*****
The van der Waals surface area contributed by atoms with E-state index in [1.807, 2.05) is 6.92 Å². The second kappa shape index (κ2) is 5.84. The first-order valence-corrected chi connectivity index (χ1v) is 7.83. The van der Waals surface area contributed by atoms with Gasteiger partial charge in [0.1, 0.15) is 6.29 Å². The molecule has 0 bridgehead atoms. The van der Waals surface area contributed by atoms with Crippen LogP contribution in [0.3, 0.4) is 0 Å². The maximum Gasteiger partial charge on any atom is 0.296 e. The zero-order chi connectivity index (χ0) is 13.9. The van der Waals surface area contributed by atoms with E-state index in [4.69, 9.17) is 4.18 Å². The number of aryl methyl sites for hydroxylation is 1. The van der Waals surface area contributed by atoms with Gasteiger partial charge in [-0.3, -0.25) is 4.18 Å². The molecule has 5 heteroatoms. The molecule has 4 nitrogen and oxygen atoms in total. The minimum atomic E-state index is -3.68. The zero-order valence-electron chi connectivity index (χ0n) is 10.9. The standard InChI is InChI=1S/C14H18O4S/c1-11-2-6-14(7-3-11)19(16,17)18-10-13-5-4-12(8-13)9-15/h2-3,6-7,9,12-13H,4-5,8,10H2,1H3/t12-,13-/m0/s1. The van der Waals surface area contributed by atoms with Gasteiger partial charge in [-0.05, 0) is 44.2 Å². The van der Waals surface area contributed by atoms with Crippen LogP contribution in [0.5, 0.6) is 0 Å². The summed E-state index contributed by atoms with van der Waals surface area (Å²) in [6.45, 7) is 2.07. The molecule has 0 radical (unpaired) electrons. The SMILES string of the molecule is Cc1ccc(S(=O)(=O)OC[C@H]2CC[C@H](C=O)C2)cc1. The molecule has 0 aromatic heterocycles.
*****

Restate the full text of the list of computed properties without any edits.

The van der Waals surface area contributed by atoms with E-state index in [1.807, 2.05) is 6.92 Å². The second kappa shape index (κ2) is 5.84. The first-order valence-corrected chi connectivity index (χ1v) is 7.83. The van der Waals surface area contributed by atoms with Gasteiger partial charge in [0.1, 0.15) is 6.29 Å². The molecule has 0 bridgehead atoms. The van der Waals surface area contributed by atoms with Crippen LogP contribution in [0.3, 0.4) is 0 Å². The maximum Gasteiger partial charge on any atom is 0.296 e. The zero-order chi connectivity index (χ0) is 13.9. The van der Waals surface area contributed by atoms with E-state index in [4.69, 9.17) is 4.18 Å². The number of aryl methyl sites for hydroxylation is 1. The van der Waals surface area contributed by atoms with Gasteiger partial charge in [-0.3, -0.25) is 4.18 Å². The molecule has 5 heteroatoms. The molecule has 4 nitrogen and oxygen atoms in total. The minimum atomic E-state index is -3.68. The zero-order valence-electron chi connectivity index (χ0n) is 10.9. The standard InChI is InChI=1S/C14H18O4S/c1-11-2-6-14(7-3-11)19(16,17)18-10-13-5-4-12(8-13)9-15/h2-3,6-7,9,12-13H,4-5,8,10H2,1H3/t12-,13-/m0/s1. The van der Waals surface area contributed by atoms with Gasteiger partial charge in [-0.05, 0) is 44.2 Å². The van der Waals surface area contributed by atoms with Crippen LogP contribution in [0.5, 0.6) is 0 Å². The summed E-state index contributed by atoms with van der Waals surface area (Å²) in [6.45, 7) is 2.07. The molecule has 0 radical (unpaired) electrons. The SMILES string of the molecule is Cc1ccc(S(=O)(=O)OC[C@H]2CC[C@H](C=O)C2)cc1. The molecule has 0 aromatic heterocycles.